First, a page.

Oregon State Correctional Institution

The Oregon State Correctional Institution near Salem on Sept. 8, 2020, was evacuated because of wildfires. U.S. Rep. Earl Blumenauer, D-Oregon, is pushing governments to require people living in disaster-prone areas to adopt safety measures, such as defensible space and vegetation control.

WASHINGTON — U.S. Rep. Earl Blumenauer, fresh from a global climate-change conference in Scotland, said the federal government will have to do more to avert the natural disasters posed by worsening wildfires, floods and heat waves.

Blumenauer said in an era of climate change, people who lose their homes to wildfires and floods will have to rebuild under more stringent requirements — or even rebuild elsewhere — to mitigate the possibility of future disasters.

“We understand we are not going to be able to guarantee everybody in areas that flood or are prone to fire, in the same way we have higher standards for earthquakes,” the Oregon Democrat told reporters Monday, Nov. 15, in Portland. “People are going to have to make these adjustments because we cannot afford to be able to pick up the pieces for people who are behaving recklessly.”

He did so as he unveiled a report listing priorities and principles for preparedness and mitigation of disasters fueled by climate change, such as the 2020 Labor Day wildfires in Oregon and the four-day heat wave in June, when 100-degree-plus temperatures in the Northwest killed hundreds, many of them in Portland.

Blumenauer spoke as President Joe Biden signed legislation for $1 trillion in spending on public works projects, including measures to alleviate the effects of climate change. He is a senior member of the House Ways and Means Committee, which has authority over tax legislation,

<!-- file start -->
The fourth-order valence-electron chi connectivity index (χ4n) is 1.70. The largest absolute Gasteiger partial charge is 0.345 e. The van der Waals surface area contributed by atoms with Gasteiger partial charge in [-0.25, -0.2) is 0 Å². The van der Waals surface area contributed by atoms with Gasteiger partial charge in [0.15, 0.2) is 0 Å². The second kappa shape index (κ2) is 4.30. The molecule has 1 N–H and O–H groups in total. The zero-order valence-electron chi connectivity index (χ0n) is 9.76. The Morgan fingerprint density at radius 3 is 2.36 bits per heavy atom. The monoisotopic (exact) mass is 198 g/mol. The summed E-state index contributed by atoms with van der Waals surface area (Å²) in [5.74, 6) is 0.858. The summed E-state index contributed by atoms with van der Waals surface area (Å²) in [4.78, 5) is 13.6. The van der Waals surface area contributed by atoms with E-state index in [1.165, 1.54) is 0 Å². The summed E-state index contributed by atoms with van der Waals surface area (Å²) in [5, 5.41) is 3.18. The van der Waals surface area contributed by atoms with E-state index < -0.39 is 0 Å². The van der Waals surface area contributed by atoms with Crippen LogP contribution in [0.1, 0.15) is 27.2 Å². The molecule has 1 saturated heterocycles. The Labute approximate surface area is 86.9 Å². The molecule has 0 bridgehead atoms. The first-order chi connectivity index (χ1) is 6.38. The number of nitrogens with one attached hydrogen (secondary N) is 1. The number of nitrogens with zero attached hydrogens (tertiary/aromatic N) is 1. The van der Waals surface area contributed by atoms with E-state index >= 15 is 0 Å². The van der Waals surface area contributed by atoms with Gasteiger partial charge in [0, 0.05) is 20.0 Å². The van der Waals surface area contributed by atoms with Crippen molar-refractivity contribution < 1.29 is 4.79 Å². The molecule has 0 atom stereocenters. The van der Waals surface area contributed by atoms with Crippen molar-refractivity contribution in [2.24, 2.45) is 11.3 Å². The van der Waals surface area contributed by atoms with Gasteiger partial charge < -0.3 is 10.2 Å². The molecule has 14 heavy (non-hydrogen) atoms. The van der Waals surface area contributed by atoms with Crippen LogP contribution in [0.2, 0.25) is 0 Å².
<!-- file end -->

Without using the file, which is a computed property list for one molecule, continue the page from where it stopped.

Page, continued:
“What we are doing is nibbling around the edges,” he said. “The money we spend on disasters is the largest infrastructure program the federal government has. We are going to be spending far more in our response to disasters. We need to be more thoughtful in how we make those investments. We need to make sure we are dealing with the disparities affecting low-income people and people of color.”

He has worked on legislation to reshape the federal flood insurance program during his 25 years in the House.

“Since coming to Congress, I have continued to work toward common-sense reforms that prioritize mitigation and preparedness in the face of increased risk of disasters,” he wrote in the introduction to his report.

“I have led the effort for flood insurance reform, improved disaster management, and thoughtful land use to minimize risk and damage, all to save costs and prevent future loss.”

Blumenauer, in responding to questions, said his goal was not to displace people already living in disaster-prone areas but to have governments require them to adopt safety measures, such as defensible space and vegetation control.

“We are not going to go in and throw people out of places they have lived for years,” he said. “But the more you build in the flame zone, the more likely it is that you are going to have additional fires.”

Blumenauer said existing levees, such as those protecting Portland from the Columbia River, need to be maintained. Levees were rebuilt after a 1948 flood wiped out Vanport, a city that arose between Portland and Vancouver, Wash., during World War II — but development there today is limited.

“But we ought to stop treating rivers and shorelines like machines,” he said.

“We need to do more strategically,” such as buying up development rights and letting land next to rivers remain undeveloped. “There are common-sense adjustments. We will continue to maintain levees, but we’re going to place more emphasis on natural solutions.”

Scientists have said there is less than a decade for people to rein in greenhouse-gas emissions or see irreversible effects from a warming climate. Blumenauer said he sees some signs of hope from the recently concluded summit in Glasgow, Scotland — but also a lot to worry about.

“It’s clear we are in a race against time — and we are not winning,” he said. “There is a great deal of energy and enthusiasm; there was progress being made. But make no mistake: What we’ve had in the past has not been adequate. Too many of the objectives we have set and the promises we have made have not been fulfilled. It is imperative that we reverse it.”

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